Performance is critical when evaluating data center intrusion-prevention systems (DCIPS), which face significantly higher traffic volumes than traditional IPSes.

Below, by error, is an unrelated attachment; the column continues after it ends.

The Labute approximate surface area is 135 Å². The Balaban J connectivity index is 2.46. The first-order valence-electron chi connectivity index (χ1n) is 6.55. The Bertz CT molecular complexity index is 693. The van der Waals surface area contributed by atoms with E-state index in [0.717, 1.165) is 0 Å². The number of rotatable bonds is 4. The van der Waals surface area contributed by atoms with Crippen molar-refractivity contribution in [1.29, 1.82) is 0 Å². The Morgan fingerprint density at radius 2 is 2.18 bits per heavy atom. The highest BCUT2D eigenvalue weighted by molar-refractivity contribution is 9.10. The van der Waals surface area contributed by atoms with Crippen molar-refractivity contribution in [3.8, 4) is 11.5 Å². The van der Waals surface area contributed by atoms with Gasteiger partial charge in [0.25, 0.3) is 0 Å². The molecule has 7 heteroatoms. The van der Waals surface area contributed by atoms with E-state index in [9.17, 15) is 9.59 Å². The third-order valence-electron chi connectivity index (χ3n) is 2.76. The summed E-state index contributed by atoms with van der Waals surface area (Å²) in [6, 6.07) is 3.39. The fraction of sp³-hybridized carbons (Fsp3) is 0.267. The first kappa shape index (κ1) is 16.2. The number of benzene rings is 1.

A typical IPS is deployed at the corporate network perimeter to protect end-user activity, while a DCIPS sits inline, inside the data center perimeter, to protect data-center servers and the applications that run on them. That requires a DCIPS to keep pace with traffic from potentially hundreds of thousands of users who are accessing large applications in a server farm, says NSS Labs, which recently tested five DCIPS products in the areas of security, performance and total cost of ownership.

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